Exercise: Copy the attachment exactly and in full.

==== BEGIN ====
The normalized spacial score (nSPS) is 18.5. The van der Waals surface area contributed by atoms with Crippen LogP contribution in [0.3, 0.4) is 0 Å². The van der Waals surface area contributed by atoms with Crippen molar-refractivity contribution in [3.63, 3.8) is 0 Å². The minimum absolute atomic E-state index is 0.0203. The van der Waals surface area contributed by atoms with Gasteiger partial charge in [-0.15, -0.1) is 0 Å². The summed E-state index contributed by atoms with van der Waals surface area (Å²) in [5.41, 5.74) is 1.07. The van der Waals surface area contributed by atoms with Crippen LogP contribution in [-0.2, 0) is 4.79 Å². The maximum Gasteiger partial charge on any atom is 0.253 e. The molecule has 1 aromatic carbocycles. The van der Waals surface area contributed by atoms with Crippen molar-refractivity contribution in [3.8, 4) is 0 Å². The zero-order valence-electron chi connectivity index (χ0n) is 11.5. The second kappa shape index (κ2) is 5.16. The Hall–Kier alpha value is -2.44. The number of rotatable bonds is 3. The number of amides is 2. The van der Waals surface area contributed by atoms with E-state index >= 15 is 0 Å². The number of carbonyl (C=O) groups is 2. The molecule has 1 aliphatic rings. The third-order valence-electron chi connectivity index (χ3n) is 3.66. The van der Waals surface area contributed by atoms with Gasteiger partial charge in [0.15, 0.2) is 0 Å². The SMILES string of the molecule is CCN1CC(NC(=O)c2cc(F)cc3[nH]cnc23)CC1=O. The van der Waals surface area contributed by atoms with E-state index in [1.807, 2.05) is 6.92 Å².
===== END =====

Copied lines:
The normalized spacial score (nSPS) is 18.5. The van der Waals surface area contributed by atoms with Crippen LogP contribution in [0.3, 0.4) is 0 Å². The van der Waals surface area contributed by atoms with Crippen molar-refractivity contribution in [3.63, 3.8) is 0 Å². The minimum absolute atomic E-state index is 0.0203. The van der Waals surface area contributed by atoms with Gasteiger partial charge in [-0.15, -0.1) is 0 Å². The summed E-state index contributed by atoms with van der Waals surface area (Å²) in [5.41, 5.74) is 1.07. The van der Waals surface area contributed by atoms with Crippen LogP contribution in [-0.2, 0) is 4.79 Å². The maximum Gasteiger partial charge on any atom is 0.253 e. The molecule has 1 aromatic carbocycles. The van der Waals surface area contributed by atoms with Crippen molar-refractivity contribution in [3.8, 4) is 0 Å². The zero-order valence-electron chi connectivity index (χ0n) is 11.5. The second kappa shape index (κ2) is 5.16. The Hall–Kier alpha value is -2.44. The number of rotatable bonds is 3. The number of amides is 2. The van der Waals surface area contributed by atoms with E-state index >= 15 is 0 Å². The number of carbonyl (C=O) groups is 2. The molecule has 1 aliphatic rings. The third-order valence-electron chi connectivity index (χ3n) is 3.66. The van der Waals surface area contributed by atoms with Gasteiger partial charge in [0.15, 0.2) is 0 Å². The SMILES string of the molecule is CCN1CC(NC(=O)c2cc(F)cc3[nH]cnc23)CC1=O. The van der Waals surface area contributed by atoms with E-state index in [1.807, 2.05) is 6.92 Å².